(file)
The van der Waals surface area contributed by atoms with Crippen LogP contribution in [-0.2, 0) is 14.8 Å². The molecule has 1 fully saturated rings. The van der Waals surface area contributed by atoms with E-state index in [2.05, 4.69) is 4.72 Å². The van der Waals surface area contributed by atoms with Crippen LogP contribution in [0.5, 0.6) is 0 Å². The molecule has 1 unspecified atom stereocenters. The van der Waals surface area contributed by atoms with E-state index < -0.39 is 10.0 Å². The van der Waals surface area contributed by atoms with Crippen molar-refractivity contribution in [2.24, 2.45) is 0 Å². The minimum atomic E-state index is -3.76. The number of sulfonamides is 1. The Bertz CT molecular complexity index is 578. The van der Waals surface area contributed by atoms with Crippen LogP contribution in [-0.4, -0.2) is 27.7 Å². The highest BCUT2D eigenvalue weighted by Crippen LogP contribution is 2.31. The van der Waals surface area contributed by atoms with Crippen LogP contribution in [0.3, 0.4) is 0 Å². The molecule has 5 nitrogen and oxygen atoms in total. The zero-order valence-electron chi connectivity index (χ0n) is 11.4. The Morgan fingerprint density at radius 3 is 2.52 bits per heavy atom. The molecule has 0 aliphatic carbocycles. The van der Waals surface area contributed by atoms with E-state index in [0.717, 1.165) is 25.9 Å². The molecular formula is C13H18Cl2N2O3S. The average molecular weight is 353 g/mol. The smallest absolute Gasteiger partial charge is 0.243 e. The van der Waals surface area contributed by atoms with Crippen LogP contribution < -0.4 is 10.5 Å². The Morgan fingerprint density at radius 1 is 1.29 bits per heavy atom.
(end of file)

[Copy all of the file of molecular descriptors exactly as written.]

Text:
The van der Waals surface area contributed by atoms with Crippen LogP contribution in [-0.2, 0) is 14.8 Å². The molecule has 1 fully saturated rings. The van der Waals surface area contributed by atoms with E-state index in [2.05, 4.69) is 4.72 Å². The van der Waals surface area contributed by atoms with Crippen LogP contribution in [0.5, 0.6) is 0 Å². The molecule has 1 unspecified atom stereocenters. The van der Waals surface area contributed by atoms with E-state index < -0.39 is 10.0 Å². The van der Waals surface area contributed by atoms with Crippen molar-refractivity contribution in [2.24, 2.45) is 0 Å². The minimum atomic E-state index is -3.76. The number of sulfonamides is 1. The Bertz CT molecular complexity index is 578. The van der Waals surface area contributed by atoms with Crippen LogP contribution in [-0.4, -0.2) is 27.7 Å². The highest BCUT2D eigenvalue weighted by Crippen LogP contribution is 2.31. The van der Waals surface area contributed by atoms with Crippen LogP contribution in [0.3, 0.4) is 0 Å². The molecule has 5 nitrogen and oxygen atoms in total. The zero-order valence-electron chi connectivity index (χ0n) is 11.4. The Morgan fingerprint density at radius 3 is 2.52 bits per heavy atom. The molecule has 0 aliphatic carbocycles. The van der Waals surface area contributed by atoms with E-state index in [0.717, 1.165) is 25.9 Å². The molecular formula is C13H18Cl2N2O3S. The average molecular weight is 353 g/mol. The smallest absolute Gasteiger partial charge is 0.243 e. The van der Waals surface area contributed by atoms with Crippen LogP contribution < -0.4 is 10.5 Å². The Morgan fingerprint density at radius 1 is 1.29 bits per heavy atom.